MARK GERAGOS, CRIMINAL DEFENSE ATTORNEY: Well, I didn't know you have to do all that much, Greta. I don't represent him, as you said, but if you took a look at and listen to what Mr. Hayes just said, basically he that says his client, a twice-convicted felon, has told him something that somebody else told him that somebody else told him, who saw Roger Clinton standing on a mezzanine. So so far, that's, I think, quadruple hearsay mixed in with a mezzanine sighting of...
VAN SUSTEREN: Here's the problem I have, though...
GERAGOS: ... which doesn't really -- I don't think that there's so much of a problem here for Roger Clinton. I don't think that they're going to be worried too much about what's going on here. It sounds to me like somebody is disgruntled is trying to get a...
COSSACK: You know, Mark Geragos is going to have him getting a medal and an apology soon.
VAN SUSTEREN: I know. Mark, here is the problem that you have is that that may be a wonderful argument at trial, but the problem is before you get to trial, you run the risk of indictment. You've got one side being presented to grand jurors, because Roger Clinton is unlikely -- I can't imagine a lawyer putting a client in a grand jury situation. They're going to come in and say they got swindled out of all this money for these diplomatic passports, for pardons. We got completely swindled, you get the indictment; now your client is slapped with an indictment and you may win down the road because you have triple hearsay, but boy, what a mess, Mark.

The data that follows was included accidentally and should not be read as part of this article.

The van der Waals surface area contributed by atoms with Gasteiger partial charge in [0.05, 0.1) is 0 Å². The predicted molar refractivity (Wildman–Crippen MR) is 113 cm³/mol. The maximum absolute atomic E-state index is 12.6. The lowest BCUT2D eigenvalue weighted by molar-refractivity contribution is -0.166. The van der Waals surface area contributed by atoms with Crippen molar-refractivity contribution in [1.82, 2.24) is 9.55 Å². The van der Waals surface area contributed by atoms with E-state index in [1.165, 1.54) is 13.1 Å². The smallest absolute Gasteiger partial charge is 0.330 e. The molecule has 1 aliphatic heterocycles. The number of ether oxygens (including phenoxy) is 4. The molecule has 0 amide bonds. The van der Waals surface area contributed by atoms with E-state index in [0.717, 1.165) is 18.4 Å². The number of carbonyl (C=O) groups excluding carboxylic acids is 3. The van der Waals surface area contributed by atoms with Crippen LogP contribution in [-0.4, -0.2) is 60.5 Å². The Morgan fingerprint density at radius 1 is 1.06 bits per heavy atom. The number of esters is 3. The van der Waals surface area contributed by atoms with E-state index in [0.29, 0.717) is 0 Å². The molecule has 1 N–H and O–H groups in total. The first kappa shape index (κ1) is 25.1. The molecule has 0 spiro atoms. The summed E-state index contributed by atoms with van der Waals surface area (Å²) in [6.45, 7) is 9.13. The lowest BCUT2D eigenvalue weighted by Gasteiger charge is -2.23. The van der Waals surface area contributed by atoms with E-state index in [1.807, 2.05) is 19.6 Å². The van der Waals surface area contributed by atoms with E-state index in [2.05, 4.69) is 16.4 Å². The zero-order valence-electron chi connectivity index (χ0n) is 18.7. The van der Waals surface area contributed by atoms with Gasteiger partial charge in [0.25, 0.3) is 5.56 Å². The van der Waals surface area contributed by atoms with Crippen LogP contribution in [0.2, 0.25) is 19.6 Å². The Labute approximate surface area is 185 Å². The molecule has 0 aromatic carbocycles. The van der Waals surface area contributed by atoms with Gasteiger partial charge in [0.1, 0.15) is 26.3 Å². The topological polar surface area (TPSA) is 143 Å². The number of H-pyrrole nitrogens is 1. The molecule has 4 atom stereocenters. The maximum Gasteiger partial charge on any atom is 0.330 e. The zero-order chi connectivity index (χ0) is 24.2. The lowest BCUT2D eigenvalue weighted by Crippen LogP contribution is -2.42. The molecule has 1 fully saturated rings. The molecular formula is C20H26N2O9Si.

GERAGOS: Yes, but at the same time, you do have to ask the question that the former federal prosecutor on your show just asked is, why is this twice-convicted felon out there through his lawyer trying to buy diplomatic passports, and what kind of sense does that make when the guy is in prison...
VAN SUSTEREN: But that doesn't stop the grand jury.
GERAGOS: ... is that to give him -- I mean, some of those grand jurors are going to say to themselves, wait a second. This guy needs a diplomatic passport so he can get from Marion to Leavenworth? Or is there some sort of... COSSACK: All right, let's go -- let me go to Jonathan Polkes on this. Jonathan, Mark brings up an interesting point. One if the difficulty in proving this case. The second thing of it is -- question is what exactly -- is it against the law -- would it be against the law for me to say, listen I can get you a pardon? Obviously, that would be a fraud on my part. But is it against the law if I could get you a pardon?